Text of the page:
Using the PF AP's as a rich and plot thick type of starting point is much different than the "chain-of-encouters" type adventure 4e was churning out.

Note to corporate: DO NOT SKIMP ON ADVENTURES!

I think this just shows that different people want different things from the adventures. While PF adventures are a better read, that's what I get a novel for, not an adventure. I found the 4e adventures much easier to drop into my game and that's what I want. That 'rich and plot thick type' really falls apart and become meaningless after you've chopped out the parts you want to use and awesome story gets left by the wayside.

So I agree with Alter Boy on this one. Good adventures are nice, as some like those. Others of us like the 'adventure hook' or encounter type as we make the majority of of the adventure on our own but will use extra  'parts' we find interesting. Some like both. Neither is better. If you aren't looking for 'deep and story oriented', then it's just a bunch of wasted page count (or at best a nifty mini-novel).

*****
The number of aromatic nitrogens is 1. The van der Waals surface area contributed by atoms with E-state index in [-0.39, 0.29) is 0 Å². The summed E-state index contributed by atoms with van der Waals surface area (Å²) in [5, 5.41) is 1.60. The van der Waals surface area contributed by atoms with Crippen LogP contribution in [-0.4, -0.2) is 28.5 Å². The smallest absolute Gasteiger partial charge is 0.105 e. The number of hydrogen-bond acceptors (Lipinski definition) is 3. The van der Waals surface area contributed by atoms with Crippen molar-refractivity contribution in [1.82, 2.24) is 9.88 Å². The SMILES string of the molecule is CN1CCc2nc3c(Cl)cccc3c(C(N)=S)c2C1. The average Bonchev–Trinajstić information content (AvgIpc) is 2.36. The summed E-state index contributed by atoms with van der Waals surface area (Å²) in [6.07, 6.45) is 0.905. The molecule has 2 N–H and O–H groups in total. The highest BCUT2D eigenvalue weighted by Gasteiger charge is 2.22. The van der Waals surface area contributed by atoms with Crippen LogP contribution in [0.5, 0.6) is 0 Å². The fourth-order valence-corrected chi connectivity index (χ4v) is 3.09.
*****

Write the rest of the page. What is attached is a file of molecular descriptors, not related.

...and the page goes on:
So instead of asking for 'better' adventures, I think we should be asking for both kinds of adventures. Deep, story oriented epic adventures series AND adventure hooks/encounters to make everyone happy.

PS:I think the big failing of 4e was the lack of 3rd party support. Had that happened, I think you'd have seen plenty of the kind of adventures you like for 4e. Sadly, I don't forsee WOTC/Hasbro letting go of it's iron grip so this is unlikely to change. 

Magical helaing is fine, wands were to cheap/efficient. It is nice the devs seem to agree with me;)